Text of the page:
The Great Debate

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Last month, Greg Henderson outlined in his editorial a growing debate involving the opposing positions of the American Hereford Association and the American Angus Association regarding crossbreeding. He referred to the recently released Hereford advertising campaign that acknowledges the science behind crossbreeding versus the American Angus Association’s position of promoting the straight breeding of Angus genetics.

He described the Hereford message of crossbreeding as “traditional,” while the Angus message was described as “bold” and “new.” I’m not sure if there are any genetic-selection decisions made today that are “bold” and “new” — the Hereford and Angus breeds have been in existence in America since the early 1800s. However, there is plenty to talk about when it comes to how the two breeds have been and should continue to be used as tools to complement one another in a profitable beef system.

Indisputable scientific research within the animal science community has documented the advantages of crossbreeding, and the American Hereford Association has replicated scientific results in recent years supporting the historic findings.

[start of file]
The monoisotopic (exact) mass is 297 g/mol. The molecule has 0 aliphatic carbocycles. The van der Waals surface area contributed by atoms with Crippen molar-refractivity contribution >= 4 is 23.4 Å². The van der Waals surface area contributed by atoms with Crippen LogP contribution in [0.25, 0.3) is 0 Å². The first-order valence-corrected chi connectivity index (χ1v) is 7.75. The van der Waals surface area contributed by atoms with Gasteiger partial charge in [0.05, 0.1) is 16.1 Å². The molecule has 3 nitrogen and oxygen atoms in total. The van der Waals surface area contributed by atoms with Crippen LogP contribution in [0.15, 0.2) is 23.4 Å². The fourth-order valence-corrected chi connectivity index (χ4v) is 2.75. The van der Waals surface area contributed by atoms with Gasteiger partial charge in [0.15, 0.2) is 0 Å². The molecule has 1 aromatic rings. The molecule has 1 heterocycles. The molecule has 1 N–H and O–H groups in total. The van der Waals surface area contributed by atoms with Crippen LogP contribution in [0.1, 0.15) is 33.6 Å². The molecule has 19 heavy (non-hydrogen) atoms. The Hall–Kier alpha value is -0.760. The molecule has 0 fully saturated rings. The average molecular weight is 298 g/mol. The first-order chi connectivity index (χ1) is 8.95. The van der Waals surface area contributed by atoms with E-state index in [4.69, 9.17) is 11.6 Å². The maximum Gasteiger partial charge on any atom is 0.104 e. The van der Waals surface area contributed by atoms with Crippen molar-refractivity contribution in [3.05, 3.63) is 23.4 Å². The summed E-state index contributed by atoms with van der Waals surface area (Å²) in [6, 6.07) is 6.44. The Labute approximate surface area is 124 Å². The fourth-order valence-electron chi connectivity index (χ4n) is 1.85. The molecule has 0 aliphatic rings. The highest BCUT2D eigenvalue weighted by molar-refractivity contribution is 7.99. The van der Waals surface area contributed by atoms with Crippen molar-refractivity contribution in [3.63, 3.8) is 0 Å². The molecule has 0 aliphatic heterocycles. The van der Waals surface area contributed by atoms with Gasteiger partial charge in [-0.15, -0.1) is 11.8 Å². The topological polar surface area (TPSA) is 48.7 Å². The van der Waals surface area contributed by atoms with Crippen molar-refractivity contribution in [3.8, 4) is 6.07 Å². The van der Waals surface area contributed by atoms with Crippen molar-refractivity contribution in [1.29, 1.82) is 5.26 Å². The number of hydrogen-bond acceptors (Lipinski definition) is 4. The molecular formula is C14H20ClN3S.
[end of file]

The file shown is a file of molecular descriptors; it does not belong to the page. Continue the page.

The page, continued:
Studies conducted at some of the premier commercial ranches in the country have defined the economic advantages of crossbreeding with Hereford and, in particular, the advantage a baldie feeder steer and his replacement heifer mate carry in comparison to their straight-bred Angus counterparts.

The recent studies with Lacey Land and Livestock, Harris Ranch, Circle A Ranch and Simplot Livestock Co. have reaffirmed what has already long been known but would be foolish to dismiss during these extreme times of drought, input cost volatility and short cattle supplies.

My point to this article and to future conversations coming out of the American Hereford Association office is not to disparage the Angus breed. The Angus breed is an essential component to future beef-industry success and consumer satisfaction, with global recognition of its end product. However, the Hereford breed is poised to complement the Angus cow base in America in a way that will maintain beef quality and enhance rancher profits even further.

Not any one breed has an exclusive on the genes that influence traits leading to profitability. Cattle are not raised in confinement or a controlled environment, and Mother Nature has not been too kind to the U.S. beef industry in recent times.

Heterosis is a key component to survivability for all species when times are tough. The fact that the Hereford breed is making such a resurgent comeback is testament to a response by the commercial sector to rethink its genetic-selection strategy to address the issues that a tough environment has placed on single-breed selection. It is also a testament to the advances the Hereford breed has made in the last decade in breed improvement.